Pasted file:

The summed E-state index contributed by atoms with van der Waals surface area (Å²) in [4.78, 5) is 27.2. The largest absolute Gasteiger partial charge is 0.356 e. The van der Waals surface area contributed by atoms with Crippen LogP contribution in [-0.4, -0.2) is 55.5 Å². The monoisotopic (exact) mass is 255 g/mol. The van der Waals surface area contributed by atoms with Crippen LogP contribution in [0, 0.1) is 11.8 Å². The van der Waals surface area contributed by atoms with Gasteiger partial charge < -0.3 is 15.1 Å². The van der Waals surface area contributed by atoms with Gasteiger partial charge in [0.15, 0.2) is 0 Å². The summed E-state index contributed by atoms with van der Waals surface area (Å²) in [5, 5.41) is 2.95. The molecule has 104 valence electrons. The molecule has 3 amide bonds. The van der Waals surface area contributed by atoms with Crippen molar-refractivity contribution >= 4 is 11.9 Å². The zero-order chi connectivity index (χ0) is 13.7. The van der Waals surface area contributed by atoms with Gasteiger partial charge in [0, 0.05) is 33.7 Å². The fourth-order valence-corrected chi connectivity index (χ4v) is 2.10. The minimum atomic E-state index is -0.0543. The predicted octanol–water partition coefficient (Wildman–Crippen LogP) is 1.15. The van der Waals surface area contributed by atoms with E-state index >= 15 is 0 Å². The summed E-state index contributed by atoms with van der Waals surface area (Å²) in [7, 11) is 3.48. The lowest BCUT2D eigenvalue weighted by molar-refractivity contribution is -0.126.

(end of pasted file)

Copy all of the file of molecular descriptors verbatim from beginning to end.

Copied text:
The summed E-state index contributed by atoms with van der Waals surface area (Å²) in [4.78, 5) is 27.2. The largest absolute Gasteiger partial charge is 0.356 e. The van der Waals surface area contributed by atoms with Crippen LogP contribution in [-0.4, -0.2) is 55.5 Å². The monoisotopic (exact) mass is 255 g/mol. The van der Waals surface area contributed by atoms with Crippen LogP contribution in [0, 0.1) is 11.8 Å². The van der Waals surface area contributed by atoms with Gasteiger partial charge < -0.3 is 15.1 Å². The van der Waals surface area contributed by atoms with Gasteiger partial charge in [0.15, 0.2) is 0 Å². The summed E-state index contributed by atoms with van der Waals surface area (Å²) in [5, 5.41) is 2.95. The molecule has 104 valence electrons. The molecule has 3 amide bonds. The van der Waals surface area contributed by atoms with Crippen molar-refractivity contribution >= 4 is 11.9 Å². The zero-order chi connectivity index (χ0) is 13.7. The van der Waals surface area contributed by atoms with Gasteiger partial charge in [0, 0.05) is 33.7 Å². The fourth-order valence-corrected chi connectivity index (χ4v) is 2.10. The minimum atomic E-state index is -0.0543. The predicted octanol–water partition coefficient (Wildman–Crippen LogP) is 1.15. The van der Waals surface area contributed by atoms with E-state index >= 15 is 0 Å². The summed E-state index contributed by atoms with van der Waals surface area (Å²) in [7, 11) is 3.48. The lowest BCUT2D eigenvalue weighted by molar-refractivity contribution is -0.126.